In my opinion, the bill before the House is even more outrageous. We had time to think things over. We heard witnesses, made speeches, informed the people, evaluated all the possible effects of these amendments. We realize, in Quebec particularly, that this tax will, in fact, affect the development of Quebec culture, of Quebec's very sizeable book market.
Quebec is a French speaking country. We have many writers, authors, and creators, whose books are read by a great number of French speaking Quebecers. That is why we, in Quebec, feel that our rights and privileges are being denied.
In Quebec, our approach has always been to use the tax to promote made in Quebec products. Once again, we must observe federal standards. The federal government is dictating which products are to be taxed. Cultural products will be taxed, and this will affect the development of our economy, of our writers and authors. This goes directly and totally against Quebec's wishes.
In Quebec, when we say we want to be our own masters, to decide our own fate, it is because we believe that we will do better if we are allowed to solve our own problems and to promote what we feel is right, if we want to grow, to create jobs, to increase our intellectual and economic potential, and if we can better share our resources. In Quebec, we want to build a better future.
Once again, today, we realize that the federal government just decided unilaterally to tax books, a move that will hurt our creators, our writers, our authors. As we know, there is a tremendous potential in that area in Quebec. A large majority of books are written in our province. A lot of research goes into that.
Whether it is in the areas of new technologies, education or health, Quebecers read mostly books in French that are often written by French speaking authors from Quebec. Our experts will be hurt, and that will thwart the development of Quebec. That is why we oppose this legislation and this change that will be prejudicial to the development of our book industry.
We realize also that we are hurt by the fact that the government gave compensation to the maritimes to get them to agree to harmonize the provincial and the federal sales taxes. Elections are drawing near. Elections were held just recently in Prince Edward Island, and the Liberals were defeated. The current trend does not seem to be favourable to the Liberals. They do not enjoy great popularity. However, this is a great gift the government has given the maritimes. Some say it is as much as $1 billion.
Quebecers will have to pay between 25 and 30 per cent of that billion dollars. That could represent a cost of some $300 million a year Quebecers would have to pay because they have to pay their share of the bill. That is a tremendous amount.
That is why the finance minister requested a few months ago a $1.9 billion compensation for previous years, as well as all the costs incurred by the federal government to generously compensate the maritime provinces who agreed to harmonize.
And not only do we have to pay the bill for harmonization with the maritime provinces, but Mr. McKenna, the New Brunswick premier, is using that money to set up shop in Montreal in order to lure Quebec companies into his own province. He is using the money we gave the federal government to lure our companies away. This is not fair-play.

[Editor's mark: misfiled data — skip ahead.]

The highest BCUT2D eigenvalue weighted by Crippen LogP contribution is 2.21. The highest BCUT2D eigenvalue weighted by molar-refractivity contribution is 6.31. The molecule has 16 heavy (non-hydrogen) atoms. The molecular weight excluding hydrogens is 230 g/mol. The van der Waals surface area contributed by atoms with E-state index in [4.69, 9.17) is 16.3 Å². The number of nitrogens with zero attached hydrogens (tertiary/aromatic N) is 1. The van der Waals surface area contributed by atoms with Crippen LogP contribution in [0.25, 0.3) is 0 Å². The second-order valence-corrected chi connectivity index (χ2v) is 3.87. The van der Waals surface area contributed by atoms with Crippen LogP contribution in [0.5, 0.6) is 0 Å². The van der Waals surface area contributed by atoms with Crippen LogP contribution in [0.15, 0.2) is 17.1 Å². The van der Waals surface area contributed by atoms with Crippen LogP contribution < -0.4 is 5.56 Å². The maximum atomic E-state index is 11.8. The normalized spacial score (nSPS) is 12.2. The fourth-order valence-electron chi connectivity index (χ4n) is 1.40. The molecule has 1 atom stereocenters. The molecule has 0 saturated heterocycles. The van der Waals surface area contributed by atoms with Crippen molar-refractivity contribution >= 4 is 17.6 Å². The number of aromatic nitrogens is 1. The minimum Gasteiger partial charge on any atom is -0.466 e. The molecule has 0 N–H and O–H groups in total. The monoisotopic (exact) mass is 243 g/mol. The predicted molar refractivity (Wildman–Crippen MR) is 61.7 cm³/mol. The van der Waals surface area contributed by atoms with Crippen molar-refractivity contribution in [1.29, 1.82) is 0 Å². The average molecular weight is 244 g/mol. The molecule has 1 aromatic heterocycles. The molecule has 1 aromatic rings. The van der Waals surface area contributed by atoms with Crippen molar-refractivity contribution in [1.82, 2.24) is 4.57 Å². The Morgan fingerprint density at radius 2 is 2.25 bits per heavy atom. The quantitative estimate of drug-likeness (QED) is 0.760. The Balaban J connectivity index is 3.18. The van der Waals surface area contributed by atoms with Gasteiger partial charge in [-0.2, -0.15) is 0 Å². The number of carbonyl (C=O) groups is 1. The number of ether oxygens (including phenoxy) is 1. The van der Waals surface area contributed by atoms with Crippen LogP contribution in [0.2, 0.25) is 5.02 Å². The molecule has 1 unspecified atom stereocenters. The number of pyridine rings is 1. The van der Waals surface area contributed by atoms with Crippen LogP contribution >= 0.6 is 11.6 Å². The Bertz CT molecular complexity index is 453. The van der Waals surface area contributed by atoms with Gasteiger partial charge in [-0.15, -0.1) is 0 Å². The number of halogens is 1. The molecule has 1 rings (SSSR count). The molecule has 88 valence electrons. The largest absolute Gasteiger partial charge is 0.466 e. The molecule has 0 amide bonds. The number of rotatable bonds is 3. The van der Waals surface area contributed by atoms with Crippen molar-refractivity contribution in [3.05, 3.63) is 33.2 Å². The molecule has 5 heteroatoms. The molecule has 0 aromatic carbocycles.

This is one more proof that Quebec has been striving for years to get more autonomy, but will never get anywhere if it does not have full sovereignty. Quebecers will never be able to develop normally if they do not collect all their tax revenues, pass their own laws and sign their own treaties.
Quebec has great intellectual resources as well as tremendous natural resources. It has more markets than it needs. The only missing thing is that we have not yet taken full responsibility for our economic and social endeavours. The reason we sit here is to protect our interests before we reach full sovereignty. When we cross that threshold, Quebecers will prosper and Quebec will be one of the wealthiest countries in North America.
Excise Tax Act December 5th, 1996
Mr. Speaker, I am pleased to rise today to speak on this GST bill, especially since I was a member of the ruling party at the time of the federal tax reform. I can clearly remember the whole process, and it is really funny today to see how the Liberals are going about it.
Let us not forget that, in 1988-89, we had a federal tax that, from a consumer's point of view, was a hidden tax. It was known as the manufacturers sales tax and it was charged by manufacturers to retailers. When manufacturers shipped their products to retailers, 13 per cent of the products' sale price went to the government to cover the federal tax.
At the time, there were reportedly some 22,000 exemptions. Many products were neither taxed not taxable. It had been decided that food, drugs and educational material and health products should not be taxed. Many products became tax exempt; there were reportedly 22,000 exemptions.
A large number of manufacturers also argued before the courts that the federal tax should not apply to their products. They felt it was unfair for their products to be taxed when an equivalent product was not. Every manufacturer claimed that his product was similar to a product that was not taxed.
This prompted the federal government, a member of which I was at the time, to reform the federal sales tax, not to create a new tax in addition to the old one, but to reform the old tax, because it was no longer manageable. There were so many court cases, it was just a nightmare. That tax was really not manageable any more.